Stitching length and fabric placement
What You Will Learn
Get a scrappy piece of fabric, preferably a plain cotton one that’s not stretchy and doesn’t have any kind of designs on it. Fold the cloth so that you would have two layers to sew on.
The next step will be to thread your sewing machine and decide on a stitching length. The average length is likely going to be your best bet, but feel free to play around with different shorter and longer lengths to find out what you’re most comfortable with.
Then put the fabric under the pressure foot, and make sure it’s right edge is perfectly in line with the right edge of the pressure foot. Once it’s aligned perfectly, lower the foot to hold it in place.
Knotting and sewing
Then use the up and down buttons to move the needle all the way down and right into the fabric. At this point, you can slowly press the foot pedal to start sewing, but don’t sew more than an inch. Use the back-stitch button to sew back over the inch-long stitch that you just made.
Then sew forward an inch again, which would result in making a knot that would prevent stitches from going loose. You can now continue sewing forward, with your focus being on making the piece of fabric be perfectly in line with the pressure foot. Sew at a steady pace in order to prevent uneven stitches due to lack of speed, but be careful to not let the speed get out of control, which is something you’re recommended to follow until you’re out of your “beginner” stage of sewing.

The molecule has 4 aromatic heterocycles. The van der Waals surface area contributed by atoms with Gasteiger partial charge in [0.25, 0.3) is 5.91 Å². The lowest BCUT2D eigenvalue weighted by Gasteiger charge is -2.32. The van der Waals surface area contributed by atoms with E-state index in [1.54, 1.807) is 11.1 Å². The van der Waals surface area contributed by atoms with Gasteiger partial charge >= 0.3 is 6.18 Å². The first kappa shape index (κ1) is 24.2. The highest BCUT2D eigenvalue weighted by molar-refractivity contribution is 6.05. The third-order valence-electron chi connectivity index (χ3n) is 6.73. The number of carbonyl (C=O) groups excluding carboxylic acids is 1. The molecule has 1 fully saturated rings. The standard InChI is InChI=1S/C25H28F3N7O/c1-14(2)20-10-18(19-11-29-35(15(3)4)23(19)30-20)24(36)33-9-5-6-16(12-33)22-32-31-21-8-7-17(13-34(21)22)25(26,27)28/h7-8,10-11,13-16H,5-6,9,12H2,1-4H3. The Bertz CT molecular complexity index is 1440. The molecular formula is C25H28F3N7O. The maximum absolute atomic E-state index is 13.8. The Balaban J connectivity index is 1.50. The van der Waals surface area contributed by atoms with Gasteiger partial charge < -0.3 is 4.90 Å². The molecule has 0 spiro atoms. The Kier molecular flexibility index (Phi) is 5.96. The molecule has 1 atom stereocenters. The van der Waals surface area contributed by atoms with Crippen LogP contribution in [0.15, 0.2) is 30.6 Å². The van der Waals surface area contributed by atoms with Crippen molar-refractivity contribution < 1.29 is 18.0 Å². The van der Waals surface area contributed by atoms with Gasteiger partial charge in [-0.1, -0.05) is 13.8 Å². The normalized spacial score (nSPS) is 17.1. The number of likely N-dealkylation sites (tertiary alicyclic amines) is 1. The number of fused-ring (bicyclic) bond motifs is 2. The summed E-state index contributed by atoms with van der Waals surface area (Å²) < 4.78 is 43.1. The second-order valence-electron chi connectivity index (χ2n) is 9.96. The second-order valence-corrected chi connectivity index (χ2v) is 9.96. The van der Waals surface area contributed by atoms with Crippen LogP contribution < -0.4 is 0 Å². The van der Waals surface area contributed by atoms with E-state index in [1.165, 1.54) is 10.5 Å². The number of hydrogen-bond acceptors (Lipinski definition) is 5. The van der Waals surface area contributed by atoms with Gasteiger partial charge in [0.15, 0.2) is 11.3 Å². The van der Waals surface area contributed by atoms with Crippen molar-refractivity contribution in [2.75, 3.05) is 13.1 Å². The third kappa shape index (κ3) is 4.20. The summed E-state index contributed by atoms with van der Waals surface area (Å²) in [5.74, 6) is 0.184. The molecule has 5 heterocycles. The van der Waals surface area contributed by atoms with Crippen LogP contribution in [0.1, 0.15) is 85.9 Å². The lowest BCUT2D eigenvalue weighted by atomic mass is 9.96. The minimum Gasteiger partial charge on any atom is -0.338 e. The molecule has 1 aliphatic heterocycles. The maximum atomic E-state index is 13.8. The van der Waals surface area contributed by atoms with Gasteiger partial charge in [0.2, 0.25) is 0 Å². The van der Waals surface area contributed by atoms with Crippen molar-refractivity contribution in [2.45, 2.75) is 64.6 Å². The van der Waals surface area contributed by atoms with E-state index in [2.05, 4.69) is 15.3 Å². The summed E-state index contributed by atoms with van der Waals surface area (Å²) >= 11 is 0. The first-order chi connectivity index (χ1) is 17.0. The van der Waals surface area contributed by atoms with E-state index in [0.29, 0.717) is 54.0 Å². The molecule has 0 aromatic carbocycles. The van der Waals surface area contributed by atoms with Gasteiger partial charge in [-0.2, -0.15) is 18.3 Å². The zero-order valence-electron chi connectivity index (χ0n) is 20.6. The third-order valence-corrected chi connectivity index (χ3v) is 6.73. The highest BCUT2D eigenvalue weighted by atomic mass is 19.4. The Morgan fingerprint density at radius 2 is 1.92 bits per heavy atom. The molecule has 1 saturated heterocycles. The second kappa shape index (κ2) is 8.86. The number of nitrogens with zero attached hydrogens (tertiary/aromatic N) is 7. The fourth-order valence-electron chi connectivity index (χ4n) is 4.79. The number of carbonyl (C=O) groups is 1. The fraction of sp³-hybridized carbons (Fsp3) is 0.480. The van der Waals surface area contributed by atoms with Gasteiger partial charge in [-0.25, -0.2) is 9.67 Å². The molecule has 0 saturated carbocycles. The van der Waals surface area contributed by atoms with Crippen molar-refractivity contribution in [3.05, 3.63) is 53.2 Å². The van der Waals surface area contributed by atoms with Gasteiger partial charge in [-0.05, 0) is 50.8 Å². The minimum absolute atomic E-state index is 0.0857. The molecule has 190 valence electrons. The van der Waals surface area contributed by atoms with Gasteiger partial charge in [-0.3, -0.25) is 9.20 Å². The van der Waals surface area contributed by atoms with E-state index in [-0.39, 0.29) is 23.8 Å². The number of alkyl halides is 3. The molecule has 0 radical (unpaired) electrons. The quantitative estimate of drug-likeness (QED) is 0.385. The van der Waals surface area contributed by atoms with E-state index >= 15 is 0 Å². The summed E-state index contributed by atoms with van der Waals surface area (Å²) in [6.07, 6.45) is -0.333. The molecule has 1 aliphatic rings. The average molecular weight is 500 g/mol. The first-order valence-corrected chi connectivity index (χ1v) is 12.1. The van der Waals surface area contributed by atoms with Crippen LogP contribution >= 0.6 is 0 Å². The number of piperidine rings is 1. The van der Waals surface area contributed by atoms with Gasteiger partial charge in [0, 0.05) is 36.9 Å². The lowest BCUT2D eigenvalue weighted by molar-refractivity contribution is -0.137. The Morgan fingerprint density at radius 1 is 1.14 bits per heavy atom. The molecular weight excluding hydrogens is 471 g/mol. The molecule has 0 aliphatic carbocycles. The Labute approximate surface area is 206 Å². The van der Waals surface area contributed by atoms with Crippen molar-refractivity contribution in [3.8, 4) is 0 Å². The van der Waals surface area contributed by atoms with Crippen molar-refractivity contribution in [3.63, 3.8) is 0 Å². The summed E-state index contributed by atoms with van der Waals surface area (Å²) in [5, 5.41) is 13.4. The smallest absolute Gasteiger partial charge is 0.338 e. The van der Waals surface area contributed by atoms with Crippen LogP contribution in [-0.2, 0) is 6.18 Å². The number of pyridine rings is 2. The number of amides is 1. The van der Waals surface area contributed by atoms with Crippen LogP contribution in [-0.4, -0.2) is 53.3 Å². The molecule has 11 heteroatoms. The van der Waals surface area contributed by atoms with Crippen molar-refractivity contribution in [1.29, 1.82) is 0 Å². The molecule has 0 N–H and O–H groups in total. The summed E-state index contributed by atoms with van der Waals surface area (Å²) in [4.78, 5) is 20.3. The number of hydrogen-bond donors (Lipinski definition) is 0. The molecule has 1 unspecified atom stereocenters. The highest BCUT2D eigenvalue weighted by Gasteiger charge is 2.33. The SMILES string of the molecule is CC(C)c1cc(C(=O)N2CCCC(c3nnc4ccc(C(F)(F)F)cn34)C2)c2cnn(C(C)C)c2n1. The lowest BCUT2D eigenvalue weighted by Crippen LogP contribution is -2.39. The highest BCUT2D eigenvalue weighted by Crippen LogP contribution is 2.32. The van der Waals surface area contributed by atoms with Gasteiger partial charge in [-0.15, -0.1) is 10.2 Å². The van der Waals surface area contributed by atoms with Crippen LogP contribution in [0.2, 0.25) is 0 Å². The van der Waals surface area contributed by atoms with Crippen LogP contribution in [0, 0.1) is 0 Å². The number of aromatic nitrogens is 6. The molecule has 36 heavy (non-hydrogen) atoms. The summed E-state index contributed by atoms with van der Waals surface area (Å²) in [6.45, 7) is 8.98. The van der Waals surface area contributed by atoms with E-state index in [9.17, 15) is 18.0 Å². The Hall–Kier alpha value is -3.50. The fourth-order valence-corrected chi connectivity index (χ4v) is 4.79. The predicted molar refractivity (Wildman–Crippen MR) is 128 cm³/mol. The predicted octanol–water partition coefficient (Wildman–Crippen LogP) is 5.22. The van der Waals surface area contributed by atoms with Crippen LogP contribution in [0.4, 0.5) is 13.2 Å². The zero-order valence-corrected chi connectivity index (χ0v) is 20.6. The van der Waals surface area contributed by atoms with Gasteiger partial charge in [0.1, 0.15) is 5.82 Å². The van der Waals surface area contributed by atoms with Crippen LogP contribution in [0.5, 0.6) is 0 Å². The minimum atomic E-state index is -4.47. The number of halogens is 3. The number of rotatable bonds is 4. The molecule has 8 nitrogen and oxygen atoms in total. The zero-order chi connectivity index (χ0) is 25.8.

Finishing the straight line with a knot
If you’re finding it difficult to keep the fabric properly aligned with the pressure foot, you can also put a tape on it to make things easier. Finally, when you have reached the end of the fabric, you can make another knot.
Finally, use a scissor to snip (cut off) the threads from the fabric, and voila! You have just sewed your first straight line!
Multiple and connected straight lines
But what if you want to sew a rectangle that will require sewing another straight line without breaking the connection with the one that you just sewed? Well, just sew all the way to the end, keeping a distance of just a quarter or half inch between the stitch and the end of the fabric. Then make sure your needle is well into the fabric just like you did before starting to sew the first straight line.
You can then begin to sew again and sew another straight line, and repeat this process with the other two parts of the fabric until you get a rectangular, square or whatever you want.
Head back to CHAPTER 4: Sewing 101 for Aspiring Home Sewists!